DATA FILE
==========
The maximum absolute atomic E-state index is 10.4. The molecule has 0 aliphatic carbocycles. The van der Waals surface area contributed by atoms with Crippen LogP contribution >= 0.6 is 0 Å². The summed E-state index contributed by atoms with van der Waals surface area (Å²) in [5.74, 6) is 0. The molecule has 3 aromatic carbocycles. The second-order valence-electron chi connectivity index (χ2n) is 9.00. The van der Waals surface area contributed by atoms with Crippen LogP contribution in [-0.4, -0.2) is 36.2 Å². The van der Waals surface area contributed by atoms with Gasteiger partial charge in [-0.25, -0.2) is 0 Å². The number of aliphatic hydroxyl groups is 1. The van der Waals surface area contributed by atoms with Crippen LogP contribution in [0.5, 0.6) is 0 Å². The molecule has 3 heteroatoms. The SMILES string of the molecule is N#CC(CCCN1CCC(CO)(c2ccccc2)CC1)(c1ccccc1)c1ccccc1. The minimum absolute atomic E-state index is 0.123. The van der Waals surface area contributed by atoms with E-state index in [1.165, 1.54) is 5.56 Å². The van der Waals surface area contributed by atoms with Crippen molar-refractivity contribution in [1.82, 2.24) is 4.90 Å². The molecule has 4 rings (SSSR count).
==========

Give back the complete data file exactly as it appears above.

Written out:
The maximum absolute atomic E-state index is 10.4. The molecule has 0 aliphatic carbocycles. The van der Waals surface area contributed by atoms with Crippen LogP contribution >= 0.6 is 0 Å². The summed E-state index contributed by atoms with van der Waals surface area (Å²) in [5.74, 6) is 0. The molecule has 3 aromatic carbocycles. The second-order valence-electron chi connectivity index (χ2n) is 9.00. The van der Waals surface area contributed by atoms with Crippen LogP contribution in [-0.4, -0.2) is 36.2 Å². The van der Waals surface area contributed by atoms with Gasteiger partial charge in [-0.25, -0.2) is 0 Å². The number of aliphatic hydroxyl groups is 1. The van der Waals surface area contributed by atoms with Crippen LogP contribution in [0.5, 0.6) is 0 Å². The molecule has 3 heteroatoms. The SMILES string of the molecule is N#CC(CCCN1CCC(CO)(c2ccccc2)CC1)(c1ccccc1)c1ccccc1. The minimum absolute atomic E-state index is 0.123. The van der Waals surface area contributed by atoms with E-state index in [1.165, 1.54) is 5.56 Å². The van der Waals surface area contributed by atoms with Crippen molar-refractivity contribution in [1.82, 2.24) is 4.90 Å². The molecule has 4 rings (SSSR count).